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Old 02-26-2018, 04:50 PM   #14
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Dojo: Senshin Center
Location: Dojo Address: 193 Turnpike Rd. Santa Barbara, CA.
Join Date: Feb 2002
Posts: 1,473
Re: How One Can Run a Successful Independent Dojo

For the record here, like all our videos on our YouTube Channel, the posts on our Facebook page, and now in our podcast on SounndCloud, the information I produce or publish is geared toward meeting the needs of those currently in a sensei/deshi relationship with me. They are not meant for mass consumption - not as a primary concern. As such, there is a limit to how much they can function for those not currently in said relationship. Outside of that relationship, there is a lot of context missing and with that a lot of meaning is also likely to be lost and/or subject to misunderstanding. For that I apologize. I am not sure I can or will ever look to fix all misunderstandings for those not training with me. I only suggest that if you find anything useful, its yours, and its you that made it so.

I share our works here and in other places to help refine my message, as happened with the first post in this thread, and also because I do believe in what I state and do. Because of that, I share it freely with those that might be facing a particular obstacle I too faced. I think, "Maybe they will find it helpful." Often, people bother to ask if they can copy or borrow something, and a inner part of me always finds such a request odd. While I appreciate the courtesy and a courteous person, inside, I always think, "Why should I care what you do with it. It's yours."

In fact, that is how this piece came about. Explaining that might assist others gain more context for what is being stated. For additional context for those not in a sensei/deshi relationship with me but that would like to understand more accurately, I would recommend visiting all our media outlets. There is tons of information there by now and none of it comes with a fee - all free. Some might find this helpful because I seem to be off of most people's spectrums, such that in the end both parties at the poles hate me equally for supporting the other side. :-)

In this case, here is what happened:

Summarizing, a person that had noticed us on our social media outlets saw us facing a problem similar to his. We seemed to have solved it from his point of view, and from my own, but not in a typical way and not in a way most think it should or can be solved. He politely and with good intention asked if I would share with him how we went about and go about solving said problem. That problem is the two goals listed in the writing:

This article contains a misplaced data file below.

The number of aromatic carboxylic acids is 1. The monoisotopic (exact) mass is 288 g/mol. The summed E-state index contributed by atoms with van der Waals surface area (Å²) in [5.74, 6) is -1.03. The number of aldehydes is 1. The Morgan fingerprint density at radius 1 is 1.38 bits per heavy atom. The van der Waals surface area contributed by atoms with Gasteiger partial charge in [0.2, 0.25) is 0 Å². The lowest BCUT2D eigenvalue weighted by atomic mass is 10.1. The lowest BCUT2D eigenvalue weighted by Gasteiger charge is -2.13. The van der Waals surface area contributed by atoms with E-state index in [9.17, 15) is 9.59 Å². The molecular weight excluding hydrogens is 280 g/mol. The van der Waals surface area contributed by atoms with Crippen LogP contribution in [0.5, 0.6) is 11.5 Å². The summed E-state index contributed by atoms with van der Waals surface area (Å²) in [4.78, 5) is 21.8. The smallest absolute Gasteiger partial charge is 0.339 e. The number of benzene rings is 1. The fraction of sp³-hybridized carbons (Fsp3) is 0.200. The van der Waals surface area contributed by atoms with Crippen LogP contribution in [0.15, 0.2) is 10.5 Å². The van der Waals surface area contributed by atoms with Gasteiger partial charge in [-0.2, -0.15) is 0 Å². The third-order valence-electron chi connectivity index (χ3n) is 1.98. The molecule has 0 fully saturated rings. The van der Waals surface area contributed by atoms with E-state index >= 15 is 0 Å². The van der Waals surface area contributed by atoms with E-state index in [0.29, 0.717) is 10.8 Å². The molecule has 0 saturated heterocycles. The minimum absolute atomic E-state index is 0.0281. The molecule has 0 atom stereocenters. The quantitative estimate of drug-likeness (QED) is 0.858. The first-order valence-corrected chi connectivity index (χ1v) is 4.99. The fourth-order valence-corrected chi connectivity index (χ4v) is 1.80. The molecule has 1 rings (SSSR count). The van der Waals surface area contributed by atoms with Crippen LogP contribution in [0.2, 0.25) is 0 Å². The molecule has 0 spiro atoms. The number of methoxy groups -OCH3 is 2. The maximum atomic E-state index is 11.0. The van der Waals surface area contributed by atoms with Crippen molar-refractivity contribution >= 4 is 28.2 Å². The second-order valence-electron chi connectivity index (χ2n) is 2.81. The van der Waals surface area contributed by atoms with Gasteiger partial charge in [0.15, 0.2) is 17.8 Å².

- How do I increase my dojo membership?
- How do I increase my quality of transmission so as to keep the Art of Aikido thriving into the future?

Summarizing my own quick response, I hold that the ensuring of the latter brings about the former. I then explained to him that I would like to use his question as a catalyst for doing what I always try to do: Leave a roadmap of sorts for my deshi. He agreed to receive my answer in this format. These are what are being posted here and on Facebook and will be published in total on our website when completed.

I'm all for discussion on points derived from the piece by the reader but the goal of leaving a roadmap for my deshi and the goal of meeting the request set before me are likely going to make this piece less universally applicable in the end. As such, and for example, and back to Demetrio's post, I am not out to make a universally applied statement on MMA/BJJ. I am not against these arts or see them as outright inferior to Aikido. I do not think in terms of arts, a context which can be gained by looking at all our published materials. I have regularly practiced ne-waza (as I call refer to BJJ and Japanese Ju-jitsu and "ground-fighting" and "Aikido's/Osensei's ground-fighting," etc.) since the late 80's and it has been a daily part of Senshin Center Dojo since 1999. The paragraph that was cited by Demetrio, rather, was aimed at current trends in Aikido marketing, such as demonstrated by Aikido Journal, a publication I love, Roy Dean, a martial artist I admire, and made infamous (my opinion) by Rokas's AikidoSiauliai YouTube Channel.

To be sure, these are not the generators of this view, and nor are they they only one's holding it. I listed them here above only so the reader can easily know that to which I am referring. While I do believe that Aikido should be martial, I do not hold that an adoption or a combination or even an integration of MMA/BJJ into an Aikido paradigm is a way of meeting the two goals listed above: How to increase dojo membership while increasing that quality of transmission of the art into the future. I do not think that kind of mixing brings in members or makes Aikido more martial and thus better transmitted into the future. That said, I am also not of the position that Aikido as is commonly practiced is martial, and nor am I of the position that a non-martial Aikido meets the two goals listed above either: How to increase dojo membership while increasing that quality of transmission of the art into the future. A non-martial Aikido does not bring in new members to any kind of high or sufficient degree, and nor does it produce a high quality transmission of the art into the future. For me, as I solved for the two goals, I had come up with something different, something I want my students to know, something the person making the original request wanted to know. Hence, the writings shared here. That is what is being addressed, and to that degree only, in the submissions. I will have to address any auxiliary discussions only in the thread.

Apologies in advance.

David M. Valadez
Visit our web site for articles and videos. Senshin Center - A Place for Traditional Martial Arts in Santa Barbara.
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